If you don’t have companies, you can take advantage of the superb search function for lines of business. You can use Boolean search strings within LinkedIn. For example “Chief Information Officer” OR cio will search for the exact phrase in quotation marks (” “) and also the word CIO. You can search in a geographic area using a postal code and you can save this search. Guess what? Every time a new CIO appears in this area you will receive a notification.

Last but not least, keep your network updated with what you and your company are doing. Don’t send too many marketing type messages; try to keep them of value and informative. It will bring great results.
With a bit of polishing your profile can be rich and demonstrate the value on offer to a potential client
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Personal Branding & Your Profile Pic

Many people think that personal branding is just for celebrities such as Justin Bieber or Stephen Fry, yet each and every one of us is a brand. Personal branding, by definition, is the process by which we market ourselves to others. Dan Schawbel is the author of Me 2.0: Build a Powerful Brand to Achieve Career Success, and owner of the award winning Personal Branding Blog and in this article discusses the personal branding process, so you can start to think about what face you want to show to the world and how you want to position yourself for success!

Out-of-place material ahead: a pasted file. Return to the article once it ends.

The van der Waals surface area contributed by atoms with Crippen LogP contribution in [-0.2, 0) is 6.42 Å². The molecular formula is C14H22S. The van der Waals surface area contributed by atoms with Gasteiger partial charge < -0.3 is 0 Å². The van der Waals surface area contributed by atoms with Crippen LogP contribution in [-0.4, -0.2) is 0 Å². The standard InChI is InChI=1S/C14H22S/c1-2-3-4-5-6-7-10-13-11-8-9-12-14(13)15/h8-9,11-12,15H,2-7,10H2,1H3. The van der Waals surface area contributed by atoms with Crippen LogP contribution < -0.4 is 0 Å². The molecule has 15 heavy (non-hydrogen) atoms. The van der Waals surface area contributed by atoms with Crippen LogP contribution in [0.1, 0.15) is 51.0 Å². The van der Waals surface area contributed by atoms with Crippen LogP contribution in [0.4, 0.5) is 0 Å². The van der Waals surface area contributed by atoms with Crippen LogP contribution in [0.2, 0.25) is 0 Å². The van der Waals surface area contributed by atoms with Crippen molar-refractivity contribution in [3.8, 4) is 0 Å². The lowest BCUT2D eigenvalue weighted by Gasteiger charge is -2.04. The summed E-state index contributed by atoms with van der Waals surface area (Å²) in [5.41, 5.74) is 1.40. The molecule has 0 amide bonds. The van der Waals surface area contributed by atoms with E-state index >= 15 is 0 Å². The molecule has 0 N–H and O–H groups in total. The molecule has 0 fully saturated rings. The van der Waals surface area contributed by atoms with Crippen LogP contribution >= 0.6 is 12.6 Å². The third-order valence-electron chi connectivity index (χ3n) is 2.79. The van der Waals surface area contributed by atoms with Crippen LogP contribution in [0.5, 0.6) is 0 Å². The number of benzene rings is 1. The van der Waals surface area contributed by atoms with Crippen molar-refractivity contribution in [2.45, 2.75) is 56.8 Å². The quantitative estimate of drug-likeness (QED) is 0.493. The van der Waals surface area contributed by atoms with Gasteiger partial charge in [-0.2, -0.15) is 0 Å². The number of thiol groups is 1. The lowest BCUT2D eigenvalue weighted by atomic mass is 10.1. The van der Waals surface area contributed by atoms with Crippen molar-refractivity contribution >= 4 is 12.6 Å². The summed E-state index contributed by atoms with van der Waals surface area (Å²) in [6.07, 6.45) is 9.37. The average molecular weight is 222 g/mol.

I spend a lot of my time coaching colleagues how to use social media for personal branding. One thing I always stress is the importance of first impressions and your profile picture.

Firstly to actually have an image of ‘yourself” goes a long way. We all like to know who we are talking to. Secondly using the same images across your platforms, so that we know we are speaking to the same person we met a ye olde twitter pub.

LinkingR have come up with a great gauge. Have a look and see if your avatar falls under one of these categories.

Category: Social Media | Comments Off on Personal Branding & Your Profile Pic